This was bound to happen…


It’s been fascinating to watch these two little girls – we have them in one of the large barn pens until the weather is better. This is the pen where we keep the beeves while they are waiting to be taken to the butcher, so there is a nice deep layer of cow poo, straw, and hay for the pigs to root through. As you can see, they got right to work looking for yummies to eat!

They have pretty precise control over that snout of theirs – I’ve seen them delicately root in one spot, but they can also use that snout like a plow and move through several feet of debris.

They also “nest” – we have a heat lamp for them, and I watched them paw the hay around where they were going to sleep until it was where they wanted, then they snuggled into the nest together.

Little Pink is more wary than Big Black, who will come right up to me now. They both know the sound of the feed bucket, and start running around until I get in the pen.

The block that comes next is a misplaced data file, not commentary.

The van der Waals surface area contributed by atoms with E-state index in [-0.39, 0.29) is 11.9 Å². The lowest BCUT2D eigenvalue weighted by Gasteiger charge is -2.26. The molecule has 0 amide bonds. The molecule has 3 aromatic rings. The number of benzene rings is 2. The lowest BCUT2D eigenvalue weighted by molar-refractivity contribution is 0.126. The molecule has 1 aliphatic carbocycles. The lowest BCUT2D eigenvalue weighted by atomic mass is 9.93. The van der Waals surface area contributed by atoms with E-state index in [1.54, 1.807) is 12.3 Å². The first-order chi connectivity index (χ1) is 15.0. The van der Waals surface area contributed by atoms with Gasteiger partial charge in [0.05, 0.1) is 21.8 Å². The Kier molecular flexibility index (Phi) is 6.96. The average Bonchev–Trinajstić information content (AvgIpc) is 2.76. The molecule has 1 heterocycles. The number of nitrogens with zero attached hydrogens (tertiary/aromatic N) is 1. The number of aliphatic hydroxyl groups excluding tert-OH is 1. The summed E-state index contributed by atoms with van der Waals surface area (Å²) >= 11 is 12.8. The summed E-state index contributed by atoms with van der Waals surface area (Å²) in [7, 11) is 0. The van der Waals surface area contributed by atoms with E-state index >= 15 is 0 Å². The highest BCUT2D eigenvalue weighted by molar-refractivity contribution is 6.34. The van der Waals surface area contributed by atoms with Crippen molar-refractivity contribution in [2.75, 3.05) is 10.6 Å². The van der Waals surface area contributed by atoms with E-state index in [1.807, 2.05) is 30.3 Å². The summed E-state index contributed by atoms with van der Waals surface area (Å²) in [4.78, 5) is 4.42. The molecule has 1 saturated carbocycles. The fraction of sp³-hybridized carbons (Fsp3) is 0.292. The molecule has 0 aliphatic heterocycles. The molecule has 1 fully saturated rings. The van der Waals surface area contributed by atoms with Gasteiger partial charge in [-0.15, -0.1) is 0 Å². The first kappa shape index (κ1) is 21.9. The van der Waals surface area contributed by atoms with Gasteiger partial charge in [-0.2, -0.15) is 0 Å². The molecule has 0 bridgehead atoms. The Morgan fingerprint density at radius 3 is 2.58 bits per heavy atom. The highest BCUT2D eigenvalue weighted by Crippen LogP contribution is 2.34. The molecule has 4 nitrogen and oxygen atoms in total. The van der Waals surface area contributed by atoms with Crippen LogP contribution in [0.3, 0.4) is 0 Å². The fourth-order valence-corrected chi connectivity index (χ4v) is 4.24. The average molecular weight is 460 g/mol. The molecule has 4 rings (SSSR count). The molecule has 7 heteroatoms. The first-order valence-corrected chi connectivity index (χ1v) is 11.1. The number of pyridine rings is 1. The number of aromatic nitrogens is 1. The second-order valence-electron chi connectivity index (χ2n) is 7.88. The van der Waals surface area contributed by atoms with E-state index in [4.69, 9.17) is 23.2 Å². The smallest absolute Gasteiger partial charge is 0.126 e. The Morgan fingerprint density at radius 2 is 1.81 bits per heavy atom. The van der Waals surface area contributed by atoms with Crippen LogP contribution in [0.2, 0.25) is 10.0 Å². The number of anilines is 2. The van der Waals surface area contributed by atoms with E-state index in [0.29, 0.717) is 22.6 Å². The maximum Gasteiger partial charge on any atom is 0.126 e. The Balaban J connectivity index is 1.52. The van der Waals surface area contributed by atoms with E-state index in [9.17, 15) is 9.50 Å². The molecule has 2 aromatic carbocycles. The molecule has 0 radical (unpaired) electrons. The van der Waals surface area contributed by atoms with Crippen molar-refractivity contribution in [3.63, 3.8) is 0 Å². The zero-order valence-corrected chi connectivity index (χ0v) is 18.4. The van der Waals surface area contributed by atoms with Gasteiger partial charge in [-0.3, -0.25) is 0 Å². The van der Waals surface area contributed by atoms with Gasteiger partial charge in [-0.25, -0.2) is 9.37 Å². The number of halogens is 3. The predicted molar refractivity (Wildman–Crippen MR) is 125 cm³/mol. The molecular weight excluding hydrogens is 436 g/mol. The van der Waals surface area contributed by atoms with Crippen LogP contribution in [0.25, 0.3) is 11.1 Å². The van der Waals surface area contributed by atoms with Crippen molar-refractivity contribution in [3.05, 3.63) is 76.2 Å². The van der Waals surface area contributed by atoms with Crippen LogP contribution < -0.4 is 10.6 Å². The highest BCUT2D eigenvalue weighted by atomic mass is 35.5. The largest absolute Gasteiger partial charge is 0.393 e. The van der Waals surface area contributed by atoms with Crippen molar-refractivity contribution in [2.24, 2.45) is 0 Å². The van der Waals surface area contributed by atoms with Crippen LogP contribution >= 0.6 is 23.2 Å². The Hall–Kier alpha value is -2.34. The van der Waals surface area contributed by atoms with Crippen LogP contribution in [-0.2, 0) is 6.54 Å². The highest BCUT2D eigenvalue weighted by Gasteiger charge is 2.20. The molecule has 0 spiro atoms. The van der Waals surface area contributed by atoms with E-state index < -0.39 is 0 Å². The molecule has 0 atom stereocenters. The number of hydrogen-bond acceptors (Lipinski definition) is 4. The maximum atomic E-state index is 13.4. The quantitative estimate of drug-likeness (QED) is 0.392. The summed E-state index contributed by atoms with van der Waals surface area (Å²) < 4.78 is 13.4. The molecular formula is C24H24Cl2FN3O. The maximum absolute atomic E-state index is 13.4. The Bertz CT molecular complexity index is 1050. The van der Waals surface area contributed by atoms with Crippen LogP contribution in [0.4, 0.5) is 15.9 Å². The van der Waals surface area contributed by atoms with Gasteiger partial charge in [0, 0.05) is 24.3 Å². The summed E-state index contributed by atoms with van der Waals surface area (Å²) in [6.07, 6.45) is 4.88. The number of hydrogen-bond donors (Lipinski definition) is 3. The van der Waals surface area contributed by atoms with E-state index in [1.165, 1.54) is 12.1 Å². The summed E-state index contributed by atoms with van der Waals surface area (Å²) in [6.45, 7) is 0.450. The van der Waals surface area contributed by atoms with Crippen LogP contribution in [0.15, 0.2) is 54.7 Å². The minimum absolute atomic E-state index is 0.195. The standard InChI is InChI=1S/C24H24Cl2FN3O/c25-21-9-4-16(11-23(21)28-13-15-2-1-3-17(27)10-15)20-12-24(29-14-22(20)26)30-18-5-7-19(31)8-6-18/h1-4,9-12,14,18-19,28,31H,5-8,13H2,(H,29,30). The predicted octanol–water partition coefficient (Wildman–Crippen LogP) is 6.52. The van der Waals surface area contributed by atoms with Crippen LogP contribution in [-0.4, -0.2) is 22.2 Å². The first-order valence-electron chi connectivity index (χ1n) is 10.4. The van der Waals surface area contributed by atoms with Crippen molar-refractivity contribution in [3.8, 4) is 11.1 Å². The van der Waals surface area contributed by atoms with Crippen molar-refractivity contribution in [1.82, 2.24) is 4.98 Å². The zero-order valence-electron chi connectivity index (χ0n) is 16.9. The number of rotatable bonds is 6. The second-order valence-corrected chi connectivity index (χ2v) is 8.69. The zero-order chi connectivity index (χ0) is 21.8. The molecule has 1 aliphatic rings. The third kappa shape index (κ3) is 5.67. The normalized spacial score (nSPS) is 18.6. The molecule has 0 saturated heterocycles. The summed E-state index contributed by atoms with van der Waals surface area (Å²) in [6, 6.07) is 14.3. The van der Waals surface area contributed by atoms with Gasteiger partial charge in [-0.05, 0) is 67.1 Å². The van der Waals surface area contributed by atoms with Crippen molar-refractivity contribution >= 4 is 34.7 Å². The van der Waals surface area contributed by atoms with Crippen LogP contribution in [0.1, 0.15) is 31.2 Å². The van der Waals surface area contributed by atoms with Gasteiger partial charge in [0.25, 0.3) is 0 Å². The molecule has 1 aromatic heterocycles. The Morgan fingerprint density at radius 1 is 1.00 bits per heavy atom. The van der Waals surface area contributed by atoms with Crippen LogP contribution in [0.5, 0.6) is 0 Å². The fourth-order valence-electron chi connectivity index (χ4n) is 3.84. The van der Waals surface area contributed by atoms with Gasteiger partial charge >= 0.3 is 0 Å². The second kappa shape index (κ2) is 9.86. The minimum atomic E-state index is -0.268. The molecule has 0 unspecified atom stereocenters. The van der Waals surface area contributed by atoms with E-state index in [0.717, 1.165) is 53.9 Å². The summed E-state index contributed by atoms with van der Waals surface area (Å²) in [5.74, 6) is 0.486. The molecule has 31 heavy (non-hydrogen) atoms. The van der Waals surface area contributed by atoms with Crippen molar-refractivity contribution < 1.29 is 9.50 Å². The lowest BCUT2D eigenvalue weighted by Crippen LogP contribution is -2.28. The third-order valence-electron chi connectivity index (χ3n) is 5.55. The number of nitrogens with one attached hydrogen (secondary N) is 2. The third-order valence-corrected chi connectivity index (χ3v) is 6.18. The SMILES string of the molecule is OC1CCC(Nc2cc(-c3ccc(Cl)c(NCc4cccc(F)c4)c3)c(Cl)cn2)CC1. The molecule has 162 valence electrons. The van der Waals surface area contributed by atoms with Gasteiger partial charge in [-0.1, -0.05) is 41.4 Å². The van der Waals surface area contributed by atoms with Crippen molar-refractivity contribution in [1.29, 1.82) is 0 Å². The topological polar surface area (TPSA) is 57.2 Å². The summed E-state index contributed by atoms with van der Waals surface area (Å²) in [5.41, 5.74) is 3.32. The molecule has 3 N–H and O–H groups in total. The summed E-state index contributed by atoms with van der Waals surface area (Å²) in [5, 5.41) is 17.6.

And they don’t stink. Really, they don’t. In my experience, stinky animals come from being confined to too small of a space, or being fed a poor diet. They do have a scent, but everything has a scent. šŸ™‚


Pallet fence

I needed to fence off the beehives from the rest of what used to be the chicken yard (soon to be re-fenced as a small pasture for animals), and wanted something that would provide a nice windbreak from the sometimes strong west winds we get. Pallets, t posts, and some sweat equity (always part of the equation around here) got the job done.

I still need to build a gate (where the big hole is!), and will most likely reinforce the fence by screwing the pallets together, but the nice weather over the last few days was just enough to keep the ground soft, making it much easier to drive the posts. I was able to lift most of the pallets over the posts myself (no easy feat when it’s breezy, and I’m shorter than the t posts!), and Denny assisted with the heaver pallets. Some of the t posts aren’t quite as far in as they should be due to roots and rocks, but reinforcing the pallets should help keep everything upright.

It works well as a windbreak, which will keep the bees happy, and any animals we put in that pasture won’t be able to bother the hives.

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